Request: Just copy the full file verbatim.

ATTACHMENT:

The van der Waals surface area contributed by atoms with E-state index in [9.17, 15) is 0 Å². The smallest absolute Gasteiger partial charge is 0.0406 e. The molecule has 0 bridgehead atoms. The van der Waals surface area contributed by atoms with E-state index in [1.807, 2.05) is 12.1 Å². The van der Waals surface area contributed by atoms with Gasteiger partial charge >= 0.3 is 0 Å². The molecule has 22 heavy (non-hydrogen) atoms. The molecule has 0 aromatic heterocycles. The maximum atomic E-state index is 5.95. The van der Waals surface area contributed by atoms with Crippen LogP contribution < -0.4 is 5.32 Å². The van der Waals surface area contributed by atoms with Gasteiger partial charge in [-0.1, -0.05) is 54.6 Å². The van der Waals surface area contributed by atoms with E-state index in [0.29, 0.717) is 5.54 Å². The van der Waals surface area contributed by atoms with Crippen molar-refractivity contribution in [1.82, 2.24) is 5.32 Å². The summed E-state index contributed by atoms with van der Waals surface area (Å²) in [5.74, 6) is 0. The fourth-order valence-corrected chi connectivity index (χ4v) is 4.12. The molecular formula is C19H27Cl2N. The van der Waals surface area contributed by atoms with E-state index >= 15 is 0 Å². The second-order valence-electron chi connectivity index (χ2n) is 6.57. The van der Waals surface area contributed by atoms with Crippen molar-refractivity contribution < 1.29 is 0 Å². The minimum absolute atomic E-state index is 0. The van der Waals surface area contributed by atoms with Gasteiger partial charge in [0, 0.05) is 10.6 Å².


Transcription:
The van der Waals surface area contributed by atoms with E-state index in [9.17, 15) is 0 Å². The smallest absolute Gasteiger partial charge is 0.0406 e. The molecule has 0 bridgehead atoms. The van der Waals surface area contributed by atoms with E-state index in [1.807, 2.05) is 12.1 Å². The van der Waals surface area contributed by atoms with Gasteiger partial charge >= 0.3 is 0 Å². The molecule has 22 heavy (non-hydrogen) atoms. The molecule has 0 aromatic heterocycles. The maximum atomic E-state index is 5.95. The van der Waals surface area contributed by atoms with Crippen LogP contribution < -0.4 is 5.32 Å². The van der Waals surface area contributed by atoms with Gasteiger partial charge in [-0.1, -0.05) is 54.6 Å². The van der Waals surface area contributed by atoms with E-state index in [0.29, 0.717) is 5.54 Å². The van der Waals surface area contributed by atoms with Crippen molar-refractivity contribution in [1.82, 2.24) is 5.32 Å². The summed E-state index contributed by atoms with van der Waals surface area (Å²) in [5.74, 6) is 0. The fourth-order valence-corrected chi connectivity index (χ4v) is 4.12. The molecular formula is C19H27Cl2N. The van der Waals surface area contributed by atoms with E-state index >= 15 is 0 Å². The second-order valence-electron chi connectivity index (χ2n) is 6.57. The van der Waals surface area contributed by atoms with Crippen molar-refractivity contribution < 1.29 is 0 Å². The minimum absolute atomic E-state index is 0. The van der Waals surface area contributed by atoms with Gasteiger partial charge in [0, 0.05) is 10.6 Å².